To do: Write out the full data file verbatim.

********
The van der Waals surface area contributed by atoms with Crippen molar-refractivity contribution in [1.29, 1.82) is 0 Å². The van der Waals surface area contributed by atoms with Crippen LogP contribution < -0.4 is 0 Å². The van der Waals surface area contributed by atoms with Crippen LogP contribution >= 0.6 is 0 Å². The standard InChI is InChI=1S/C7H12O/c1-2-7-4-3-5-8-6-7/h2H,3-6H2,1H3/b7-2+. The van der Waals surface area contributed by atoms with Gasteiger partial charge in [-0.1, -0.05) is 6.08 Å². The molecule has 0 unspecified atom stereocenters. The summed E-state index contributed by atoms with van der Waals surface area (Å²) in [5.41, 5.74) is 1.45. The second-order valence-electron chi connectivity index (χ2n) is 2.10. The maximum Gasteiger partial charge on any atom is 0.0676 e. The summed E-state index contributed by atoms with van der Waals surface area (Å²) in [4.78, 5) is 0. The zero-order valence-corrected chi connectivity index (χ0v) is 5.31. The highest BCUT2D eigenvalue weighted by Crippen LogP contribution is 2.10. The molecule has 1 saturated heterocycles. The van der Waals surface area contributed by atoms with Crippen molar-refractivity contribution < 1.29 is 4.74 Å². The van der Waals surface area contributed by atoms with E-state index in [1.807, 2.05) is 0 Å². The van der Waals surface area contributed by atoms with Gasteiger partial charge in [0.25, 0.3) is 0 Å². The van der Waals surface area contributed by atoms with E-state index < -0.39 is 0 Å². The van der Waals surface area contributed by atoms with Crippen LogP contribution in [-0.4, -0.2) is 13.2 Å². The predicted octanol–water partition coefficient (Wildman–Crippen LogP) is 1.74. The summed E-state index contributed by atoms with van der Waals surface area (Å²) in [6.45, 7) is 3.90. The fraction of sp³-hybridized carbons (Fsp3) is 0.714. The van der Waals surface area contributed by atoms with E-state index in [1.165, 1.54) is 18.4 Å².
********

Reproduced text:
The van der Waals surface area contributed by atoms with Crippen molar-refractivity contribution in [1.29, 1.82) is 0 Å². The van der Waals surface area contributed by atoms with Crippen LogP contribution < -0.4 is 0 Å². The van der Waals surface area contributed by atoms with Crippen LogP contribution >= 0.6 is 0 Å². The standard InChI is InChI=1S/C7H12O/c1-2-7-4-3-5-8-6-7/h2H,3-6H2,1H3/b7-2+. The van der Waals surface area contributed by atoms with Gasteiger partial charge in [-0.1, -0.05) is 6.08 Å². The molecule has 0 unspecified atom stereocenters. The summed E-state index contributed by atoms with van der Waals surface area (Å²) in [5.41, 5.74) is 1.45. The second-order valence-electron chi connectivity index (χ2n) is 2.10. The maximum Gasteiger partial charge on any atom is 0.0676 e. The summed E-state index contributed by atoms with van der Waals surface area (Å²) in [4.78, 5) is 0. The zero-order valence-corrected chi connectivity index (χ0v) is 5.31. The highest BCUT2D eigenvalue weighted by Crippen LogP contribution is 2.10. The molecule has 1 saturated heterocycles. The van der Waals surface area contributed by atoms with Crippen molar-refractivity contribution < 1.29 is 4.74 Å². The van der Waals surface area contributed by atoms with E-state index in [1.807, 2.05) is 0 Å². The van der Waals surface area contributed by atoms with Gasteiger partial charge in [0.25, 0.3) is 0 Å². The van der Waals surface area contributed by atoms with E-state index < -0.39 is 0 Å². The van der Waals surface area contributed by atoms with Crippen LogP contribution in [-0.4, -0.2) is 13.2 Å². The predicted octanol–water partition coefficient (Wildman–Crippen LogP) is 1.74. The summed E-state index contributed by atoms with van der Waals surface area (Å²) in [6.45, 7) is 3.90. The fraction of sp³-hybridized carbons (Fsp3) is 0.714. The van der Waals surface area contributed by atoms with E-state index in [1.165, 1.54) is 18.4 Å².